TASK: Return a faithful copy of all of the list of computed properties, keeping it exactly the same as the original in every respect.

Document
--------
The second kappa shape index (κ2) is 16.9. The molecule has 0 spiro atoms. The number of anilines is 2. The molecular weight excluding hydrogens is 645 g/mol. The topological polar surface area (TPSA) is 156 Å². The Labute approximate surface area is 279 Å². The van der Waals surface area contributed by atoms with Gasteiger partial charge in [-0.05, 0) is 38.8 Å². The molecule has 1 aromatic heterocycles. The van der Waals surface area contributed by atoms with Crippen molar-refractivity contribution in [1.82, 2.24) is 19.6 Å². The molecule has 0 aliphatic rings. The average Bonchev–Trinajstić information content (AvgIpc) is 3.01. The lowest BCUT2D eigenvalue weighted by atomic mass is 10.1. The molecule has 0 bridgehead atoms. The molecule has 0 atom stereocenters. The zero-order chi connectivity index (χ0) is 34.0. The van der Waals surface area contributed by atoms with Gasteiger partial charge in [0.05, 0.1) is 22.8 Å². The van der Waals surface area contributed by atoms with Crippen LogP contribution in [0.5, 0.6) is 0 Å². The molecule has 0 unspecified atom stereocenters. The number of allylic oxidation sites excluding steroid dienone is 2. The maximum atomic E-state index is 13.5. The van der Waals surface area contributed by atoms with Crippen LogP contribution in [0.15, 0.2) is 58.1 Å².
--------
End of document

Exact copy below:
The second kappa shape index (κ2) is 16.9. The molecule has 0 spiro atoms. The number of anilines is 2. The molecular weight excluding hydrogens is 645 g/mol. The topological polar surface area (TPSA) is 156 Å². The Labute approximate surface area is 279 Å². The van der Waals surface area contributed by atoms with Gasteiger partial charge in [-0.05, 0) is 38.8 Å². The molecule has 1 aromatic heterocycles. The van der Waals surface area contributed by atoms with Crippen molar-refractivity contribution in [1.82, 2.24) is 19.6 Å². The molecule has 0 aliphatic rings. The average Bonchev–Trinajstić information content (AvgIpc) is 3.01. The lowest BCUT2D eigenvalue weighted by atomic mass is 10.1. The molecule has 0 bridgehead atoms. The molecule has 0 atom stereocenters. The zero-order chi connectivity index (χ0) is 34.0. The van der Waals surface area contributed by atoms with Gasteiger partial charge in [0.05, 0.1) is 22.8 Å². The van der Waals surface area contributed by atoms with Crippen LogP contribution in [0.5, 0.6) is 0 Å². The molecule has 0 unspecified atom stereocenters. The number of allylic oxidation sites excluding steroid dienone is 2. The maximum atomic E-state index is 13.5. The van der Waals surface area contributed by atoms with Crippen LogP contribution in [0.15, 0.2) is 58.1 Å².